Bishop Georg Bätzing: "No direct channel" to the Pope
Photo: Marijan Murat / dpa
The chairman of the Catholic German Bishops' Conference, Bishop Georg Bätzing, has criticized Pope Francis in clear terms.
This was preceded by an interview in which the head of the Catholic Church clearly rejected the synodal path reform process.
"I consider this way of perceiving church leadership through interviews to be extremely questionable," said Bishop Bätzing of Limburg to the newspaper "Die Welt".
Bätzing referred to the bishops' recent visit to the Vatican in November.
"Why didn't the pope talk to us about it when we saw him in November?" he said.
There was an opportunity, but he didn't take it.
Francis had described the synodal path, in which clerics and laypeople of the German church discuss reform projects, to the AP news agency as an ideological project by elites.
In addition, Bätzing said that he could not understand that Francis had cited the dispute over celibacy as an example of an alleged German ideology.
Whether celibacy should remain mandatory is a question that has been discussed for 60 years.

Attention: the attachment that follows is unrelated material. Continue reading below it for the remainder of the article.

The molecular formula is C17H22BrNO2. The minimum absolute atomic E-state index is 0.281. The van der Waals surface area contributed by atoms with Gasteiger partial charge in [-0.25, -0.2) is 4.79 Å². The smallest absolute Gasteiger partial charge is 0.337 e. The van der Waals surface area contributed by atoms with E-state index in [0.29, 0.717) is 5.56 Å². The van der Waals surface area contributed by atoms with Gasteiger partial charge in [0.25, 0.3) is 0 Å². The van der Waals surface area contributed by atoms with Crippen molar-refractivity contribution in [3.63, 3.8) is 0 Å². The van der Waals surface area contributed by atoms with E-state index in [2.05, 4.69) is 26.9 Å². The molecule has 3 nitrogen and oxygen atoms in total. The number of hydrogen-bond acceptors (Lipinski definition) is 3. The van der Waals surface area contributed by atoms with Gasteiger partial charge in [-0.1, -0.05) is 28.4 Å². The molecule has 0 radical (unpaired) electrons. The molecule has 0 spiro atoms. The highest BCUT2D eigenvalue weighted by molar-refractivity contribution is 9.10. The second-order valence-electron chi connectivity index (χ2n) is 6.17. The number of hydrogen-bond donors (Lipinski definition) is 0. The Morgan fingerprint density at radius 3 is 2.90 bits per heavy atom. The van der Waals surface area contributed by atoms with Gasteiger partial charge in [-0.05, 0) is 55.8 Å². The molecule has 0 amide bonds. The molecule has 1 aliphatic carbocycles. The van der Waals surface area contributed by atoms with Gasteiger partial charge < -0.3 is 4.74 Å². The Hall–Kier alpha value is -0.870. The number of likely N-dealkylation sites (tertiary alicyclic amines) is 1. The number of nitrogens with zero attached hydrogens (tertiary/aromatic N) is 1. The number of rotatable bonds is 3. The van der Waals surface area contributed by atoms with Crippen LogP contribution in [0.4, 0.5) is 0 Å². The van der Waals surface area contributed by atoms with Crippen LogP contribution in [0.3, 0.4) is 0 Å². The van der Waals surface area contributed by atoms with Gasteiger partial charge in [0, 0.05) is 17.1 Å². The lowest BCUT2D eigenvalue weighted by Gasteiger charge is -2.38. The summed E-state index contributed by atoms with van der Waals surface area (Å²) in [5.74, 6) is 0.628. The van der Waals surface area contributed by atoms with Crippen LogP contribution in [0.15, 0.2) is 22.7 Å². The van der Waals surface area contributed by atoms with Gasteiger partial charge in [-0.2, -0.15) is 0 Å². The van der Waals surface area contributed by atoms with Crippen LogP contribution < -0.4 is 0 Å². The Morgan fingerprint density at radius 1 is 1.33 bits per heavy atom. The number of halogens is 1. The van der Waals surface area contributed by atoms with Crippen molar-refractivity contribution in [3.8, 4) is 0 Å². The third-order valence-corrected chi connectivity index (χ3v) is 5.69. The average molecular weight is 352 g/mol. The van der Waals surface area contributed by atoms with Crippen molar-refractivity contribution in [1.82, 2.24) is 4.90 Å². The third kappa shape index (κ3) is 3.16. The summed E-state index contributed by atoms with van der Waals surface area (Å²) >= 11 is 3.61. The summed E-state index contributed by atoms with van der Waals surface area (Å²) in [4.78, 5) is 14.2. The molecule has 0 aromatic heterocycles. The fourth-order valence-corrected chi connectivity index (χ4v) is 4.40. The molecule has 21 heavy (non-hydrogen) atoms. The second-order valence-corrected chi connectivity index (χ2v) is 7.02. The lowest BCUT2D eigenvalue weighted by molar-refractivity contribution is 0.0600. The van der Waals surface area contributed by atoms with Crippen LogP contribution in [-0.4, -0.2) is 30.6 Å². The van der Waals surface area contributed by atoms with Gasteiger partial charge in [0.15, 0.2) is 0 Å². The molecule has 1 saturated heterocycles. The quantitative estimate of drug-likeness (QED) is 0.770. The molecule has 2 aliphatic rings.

The Pope himself allowed this debate at the Amazon Synod of the Catholic Church there.
"To call this an ideological debate - what's the point?"
The chairman of the bishops' conference also made public the lack of communication between him and the head of the church.
There is currently "no direct conversation channel," he said.
"That's the point: we had a conversation channel, the official visit of all bishops to Rome in November." They were there for a whole week.
»We sat together with Pope Francis for two and a half hours.
I would say this is the place for the Pope to speak to us.
Then we could have answered.'
The relationship between the German Church and the Vatican had recently deteriorated massively in the dispute over the synodal path.
Most recently, in a statement, the Vatican denied the German bishops the power to set up a synodal council.
This is intended to be a constantly working body of clergy and laity to discuss reforms.
Bätzing publicly defended himself against the veto from Rome.